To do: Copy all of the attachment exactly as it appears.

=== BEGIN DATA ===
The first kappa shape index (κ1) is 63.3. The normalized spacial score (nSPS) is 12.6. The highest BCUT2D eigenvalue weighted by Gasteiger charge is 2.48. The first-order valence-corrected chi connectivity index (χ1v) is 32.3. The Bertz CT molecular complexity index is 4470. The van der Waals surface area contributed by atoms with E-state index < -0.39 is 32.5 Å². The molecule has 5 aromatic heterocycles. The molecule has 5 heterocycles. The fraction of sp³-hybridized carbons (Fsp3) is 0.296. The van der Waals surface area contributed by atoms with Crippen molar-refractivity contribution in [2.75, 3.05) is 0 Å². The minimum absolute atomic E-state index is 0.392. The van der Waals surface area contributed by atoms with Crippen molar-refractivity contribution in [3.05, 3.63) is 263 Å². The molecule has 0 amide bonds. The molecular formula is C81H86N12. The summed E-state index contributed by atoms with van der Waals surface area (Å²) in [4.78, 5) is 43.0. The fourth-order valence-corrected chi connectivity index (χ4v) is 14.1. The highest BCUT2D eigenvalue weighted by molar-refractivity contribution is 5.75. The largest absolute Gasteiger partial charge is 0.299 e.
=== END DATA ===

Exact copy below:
The first kappa shape index (κ1) is 63.3. The normalized spacial score (nSPS) is 12.6. The highest BCUT2D eigenvalue weighted by Gasteiger charge is 2.48. The first-order valence-corrected chi connectivity index (χ1v) is 32.3. The Bertz CT molecular complexity index is 4470. The van der Waals surface area contributed by atoms with E-state index < -0.39 is 32.5 Å². The molecule has 5 aromatic heterocycles. The molecule has 5 heterocycles. The fraction of sp³-hybridized carbons (Fsp3) is 0.296. The van der Waals surface area contributed by atoms with Crippen molar-refractivity contribution in [2.75, 3.05) is 0 Å². The minimum absolute atomic E-state index is 0.392. The van der Waals surface area contributed by atoms with Crippen molar-refractivity contribution in [3.05, 3.63) is 263 Å². The molecule has 0 amide bonds. The molecular formula is C81H86N12. The summed E-state index contributed by atoms with van der Waals surface area (Å²) in [4.78, 5) is 43.0. The fourth-order valence-corrected chi connectivity index (χ4v) is 14.1. The highest BCUT2D eigenvalue weighted by molar-refractivity contribution is 5.75. The largest absolute Gasteiger partial charge is 0.299 e.